GIG: Generating Basic Auth Headers

What's Basic Auth?

Basic authentication is one of the most widespread authentication schemes out there and is used by nearly every API. But what is Basic Auth and how does one do anything with it? In this GIG post, we'll walk through what Basic Auth is and where it's used in the xMatters ecosystem - then we'll see how it works in a real integration. 

Wikipedia has a pretty succinct explanation of what Basic Auth is:

HTTP Basic authentication (BA) implementation is the simplest technique for enforcing access controls to web resources because it doesn't require cookies, session identifiers, or login pages; rather, HTTP Basic authentication uses standard fields in the HTTP header, obviating the need for handshakes.

What's Good About Basic Auth?

A couple of notes here on why Basic Auth is good for integrations:

  • Since Basic Auth doesn't require cookies or session tokens, it's a one shot deal: either you send the right credentials and your request is completed or you don't and your request is rejected. In other authentication schemes that use cookies or tokens, one request is made to get a token or session ID, and then that token is used in subsequent requests to the API. 
  • Additionally, since the credentials are passed via headers in the request, no special handshake or other additional overhead is required. The entire package is sent and processed. 

As of June 2016, all xMatters REST APIs use basic authentication (SOAP web services are a different story and we'll leave those out of this discussion). So let's dive into using this for making a REST call.

Creating the Header Value

The header value is simply the username and password concatenated with a colon. Then the whole thing is encoded in Base 64 and finally all that is appended to the word "Basic" with a space. Base64 encoding is the process of translating a string of characters into a smaller set of characters that won't interfere with URLs, JSON and other methods for passing data from one place to another.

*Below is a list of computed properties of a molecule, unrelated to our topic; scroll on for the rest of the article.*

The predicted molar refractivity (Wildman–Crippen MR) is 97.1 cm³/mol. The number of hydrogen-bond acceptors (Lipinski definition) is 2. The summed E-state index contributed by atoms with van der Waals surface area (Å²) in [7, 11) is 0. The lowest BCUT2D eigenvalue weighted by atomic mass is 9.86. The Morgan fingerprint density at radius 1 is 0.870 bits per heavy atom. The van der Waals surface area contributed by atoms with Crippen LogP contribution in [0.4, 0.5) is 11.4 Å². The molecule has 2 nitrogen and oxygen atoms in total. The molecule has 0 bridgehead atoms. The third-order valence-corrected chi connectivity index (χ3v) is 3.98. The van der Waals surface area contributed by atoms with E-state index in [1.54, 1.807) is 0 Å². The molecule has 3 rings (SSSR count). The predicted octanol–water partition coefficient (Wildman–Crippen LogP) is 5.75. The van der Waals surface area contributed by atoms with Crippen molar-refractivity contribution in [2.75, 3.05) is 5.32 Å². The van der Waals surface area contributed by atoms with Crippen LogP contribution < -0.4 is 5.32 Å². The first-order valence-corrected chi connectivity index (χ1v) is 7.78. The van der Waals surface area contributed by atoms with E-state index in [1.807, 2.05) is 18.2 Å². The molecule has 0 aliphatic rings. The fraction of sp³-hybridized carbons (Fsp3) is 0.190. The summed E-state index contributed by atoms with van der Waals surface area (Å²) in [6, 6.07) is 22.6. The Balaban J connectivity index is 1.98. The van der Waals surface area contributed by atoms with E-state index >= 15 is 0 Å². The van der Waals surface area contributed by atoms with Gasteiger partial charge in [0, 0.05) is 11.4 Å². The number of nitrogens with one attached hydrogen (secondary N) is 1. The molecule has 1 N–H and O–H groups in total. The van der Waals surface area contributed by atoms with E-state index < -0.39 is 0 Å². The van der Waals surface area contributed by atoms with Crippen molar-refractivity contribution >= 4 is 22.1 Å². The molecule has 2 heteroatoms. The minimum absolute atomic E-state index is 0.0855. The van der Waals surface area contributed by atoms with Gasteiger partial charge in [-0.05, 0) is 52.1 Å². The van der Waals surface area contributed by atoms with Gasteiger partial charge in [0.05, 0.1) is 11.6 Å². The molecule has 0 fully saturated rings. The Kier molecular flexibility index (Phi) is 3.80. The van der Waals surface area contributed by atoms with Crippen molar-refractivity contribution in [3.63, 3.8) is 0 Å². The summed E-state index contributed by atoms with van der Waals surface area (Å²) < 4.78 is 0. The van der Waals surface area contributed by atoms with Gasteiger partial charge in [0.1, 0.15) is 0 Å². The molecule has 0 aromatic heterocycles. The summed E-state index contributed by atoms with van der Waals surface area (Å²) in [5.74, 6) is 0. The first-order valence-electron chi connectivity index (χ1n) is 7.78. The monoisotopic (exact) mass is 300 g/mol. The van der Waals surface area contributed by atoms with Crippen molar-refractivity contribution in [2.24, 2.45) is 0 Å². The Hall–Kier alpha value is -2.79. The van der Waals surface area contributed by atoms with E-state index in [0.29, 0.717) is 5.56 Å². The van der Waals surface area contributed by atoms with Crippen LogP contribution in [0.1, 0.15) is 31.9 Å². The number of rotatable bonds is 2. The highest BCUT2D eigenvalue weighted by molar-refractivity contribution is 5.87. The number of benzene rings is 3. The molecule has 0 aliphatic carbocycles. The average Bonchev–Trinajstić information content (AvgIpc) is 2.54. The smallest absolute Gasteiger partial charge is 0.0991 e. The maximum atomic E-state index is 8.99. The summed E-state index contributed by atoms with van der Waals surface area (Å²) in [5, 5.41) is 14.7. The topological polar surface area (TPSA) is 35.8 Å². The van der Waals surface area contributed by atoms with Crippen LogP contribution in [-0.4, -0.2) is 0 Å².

Note that this isn't encryption, so it's rather easy to decode this value and view the password in plain text. This might seem like a glaring security flaw, but remember that all of the xMatters APIs use HTTPS which means the entire payload, including the headers, is sent over an encrypted channel.

Example

To put it all together, if my username is "chef" and my password is "eye bake for $$$!", then I would base64 encode this value:

chef:eye bake for $$$!

That latter results in...

Y2hlZjpleWUgYmFrZSBmb3IgJCQkIQ==

... and my full header would look like this:

"Authorization": "Basic Y2hlZjpleWUgYmFrZSBmb3IgJCQkIQ==" 

For this example, I used an online base64 encoder, but you can also fire up the console in your browser and use the btoa function in javascript:

 

How to Enable Authentication in Inbound Integration Scripts

One other place Basic Auth is used is in the Inbound Integration Scripts in the Integration Builder. You can enable Authentication to an inbound script by clicking the Authentication button (for more details, click here):

 

 

This displays a dialog showing the automatically-generated username and password. Be careful though! The password is only shown once, so make sure you put it in a (temporary) place until you can get it properly encrypted or stored.

 

Using these two values, you can then generate the Basic Auth header using base64 encoding. 

Example

A real world example is Sumo Logic. To allow for authentication when using the Webhooks, you must enter the exact header that will be sent. So, after generating the username and password and then encoding the values, paste in the result with "Basic" into the Sumo Logic UI:

Questions? 

Great! I hope you've learned a bit about Basic Auth and how it is used in relation to the xMatters APIs, but if you didn't, here's a Quokka... and, more seriously, post a comment if you'd like me to clarify something.

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